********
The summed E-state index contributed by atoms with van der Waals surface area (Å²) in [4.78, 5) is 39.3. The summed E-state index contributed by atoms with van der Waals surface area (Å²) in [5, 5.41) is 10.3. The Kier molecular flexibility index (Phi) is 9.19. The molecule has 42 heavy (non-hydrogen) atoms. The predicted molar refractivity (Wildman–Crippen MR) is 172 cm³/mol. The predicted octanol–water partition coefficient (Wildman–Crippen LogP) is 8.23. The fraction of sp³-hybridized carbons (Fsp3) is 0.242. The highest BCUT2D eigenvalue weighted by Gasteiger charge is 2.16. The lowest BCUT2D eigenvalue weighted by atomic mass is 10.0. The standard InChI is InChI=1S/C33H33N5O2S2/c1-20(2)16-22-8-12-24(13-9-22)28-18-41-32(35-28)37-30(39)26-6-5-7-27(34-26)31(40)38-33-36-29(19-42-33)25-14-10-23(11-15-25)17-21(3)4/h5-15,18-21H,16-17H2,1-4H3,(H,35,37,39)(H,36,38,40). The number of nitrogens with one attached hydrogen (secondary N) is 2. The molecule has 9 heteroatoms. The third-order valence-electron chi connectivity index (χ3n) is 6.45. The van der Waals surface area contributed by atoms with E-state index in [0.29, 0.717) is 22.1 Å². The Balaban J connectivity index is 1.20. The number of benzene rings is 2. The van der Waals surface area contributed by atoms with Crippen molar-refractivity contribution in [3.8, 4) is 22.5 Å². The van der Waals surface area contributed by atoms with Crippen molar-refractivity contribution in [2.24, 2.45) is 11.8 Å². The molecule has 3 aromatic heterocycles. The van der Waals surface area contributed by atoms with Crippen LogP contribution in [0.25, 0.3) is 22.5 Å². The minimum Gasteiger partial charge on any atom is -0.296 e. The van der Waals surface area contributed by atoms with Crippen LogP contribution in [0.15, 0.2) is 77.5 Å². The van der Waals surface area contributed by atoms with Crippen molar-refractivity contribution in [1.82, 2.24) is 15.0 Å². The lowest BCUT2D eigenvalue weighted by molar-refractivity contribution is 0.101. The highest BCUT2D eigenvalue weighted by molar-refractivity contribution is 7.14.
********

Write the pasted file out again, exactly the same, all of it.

The summed E-state index contributed by atoms with van der Waals surface area (Å²) in [4.78, 5) is 39.3. The summed E-state index contributed by atoms with van der Waals surface area (Å²) in [5, 5.41) is 10.3. The Kier molecular flexibility index (Phi) is 9.19. The molecule has 42 heavy (non-hydrogen) atoms. The predicted molar refractivity (Wildman–Crippen MR) is 172 cm³/mol. The predicted octanol–water partition coefficient (Wildman–Crippen LogP) is 8.23. The fraction of sp³-hybridized carbons (Fsp3) is 0.242. The highest BCUT2D eigenvalue weighted by Gasteiger charge is 2.16. The lowest BCUT2D eigenvalue weighted by atomic mass is 10.0. The standard InChI is InChI=1S/C33H33N5O2S2/c1-20(2)16-22-8-12-24(13-9-22)28-18-41-32(35-28)37-30(39)26-6-5-7-27(34-26)31(40)38-33-36-29(19-42-33)25-14-10-23(11-15-25)17-21(3)4/h5-15,18-21H,16-17H2,1-4H3,(H,35,37,39)(H,36,38,40). The number of nitrogens with one attached hydrogen (secondary N) is 2. The molecule has 9 heteroatoms. The third-order valence-electron chi connectivity index (χ3n) is 6.45. The van der Waals surface area contributed by atoms with E-state index in [0.29, 0.717) is 22.1 Å². The Balaban J connectivity index is 1.20. The number of benzene rings is 2. The van der Waals surface area contributed by atoms with Crippen molar-refractivity contribution in [3.8, 4) is 22.5 Å². The van der Waals surface area contributed by atoms with Crippen molar-refractivity contribution in [2.24, 2.45) is 11.8 Å². The molecule has 3 aromatic heterocycles. The van der Waals surface area contributed by atoms with Crippen LogP contribution in [0.25, 0.3) is 22.5 Å². The minimum Gasteiger partial charge on any atom is -0.296 e. The van der Waals surface area contributed by atoms with Crippen LogP contribution in [0.15, 0.2) is 77.5 Å². The van der Waals surface area contributed by atoms with Crippen molar-refractivity contribution in [1.82, 2.24) is 15.0 Å². The lowest BCUT2D eigenvalue weighted by molar-refractivity contribution is 0.101. The highest BCUT2D eigenvalue weighted by molar-refractivity contribution is 7.14.